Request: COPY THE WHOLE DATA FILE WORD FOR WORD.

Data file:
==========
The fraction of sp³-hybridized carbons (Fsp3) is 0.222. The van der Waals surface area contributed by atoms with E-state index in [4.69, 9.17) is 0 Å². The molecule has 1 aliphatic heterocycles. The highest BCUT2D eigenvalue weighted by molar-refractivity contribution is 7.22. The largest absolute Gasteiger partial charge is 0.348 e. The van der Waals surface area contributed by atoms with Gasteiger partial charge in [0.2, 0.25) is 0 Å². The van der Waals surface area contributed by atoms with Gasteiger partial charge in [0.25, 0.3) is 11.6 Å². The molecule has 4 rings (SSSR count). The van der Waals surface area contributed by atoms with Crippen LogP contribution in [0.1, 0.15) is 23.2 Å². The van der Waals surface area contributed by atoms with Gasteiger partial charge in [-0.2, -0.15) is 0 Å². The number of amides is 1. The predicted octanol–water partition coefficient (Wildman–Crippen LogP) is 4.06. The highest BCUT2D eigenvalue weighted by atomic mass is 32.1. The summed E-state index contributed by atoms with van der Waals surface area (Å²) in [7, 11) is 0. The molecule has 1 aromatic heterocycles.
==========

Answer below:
The fraction of sp³-hybridized carbons (Fsp3) is 0.222. The van der Waals surface area contributed by atoms with E-state index in [4.69, 9.17) is 0 Å². The molecule has 1 aliphatic heterocycles. The highest BCUT2D eigenvalue weighted by molar-refractivity contribution is 7.22. The largest absolute Gasteiger partial charge is 0.348 e. The van der Waals surface area contributed by atoms with Gasteiger partial charge in [0.2, 0.25) is 0 Å². The van der Waals surface area contributed by atoms with Gasteiger partial charge in [0.25, 0.3) is 11.6 Å². The molecule has 4 rings (SSSR count). The van der Waals surface area contributed by atoms with Crippen LogP contribution in [0.1, 0.15) is 23.2 Å². The van der Waals surface area contributed by atoms with Gasteiger partial charge in [-0.2, -0.15) is 0 Å². The number of amides is 1. The predicted octanol–water partition coefficient (Wildman–Crippen LogP) is 4.06. The highest BCUT2D eigenvalue weighted by atomic mass is 32.1. The summed E-state index contributed by atoms with van der Waals surface area (Å²) in [7, 11) is 0. The molecule has 1 aromatic heterocycles.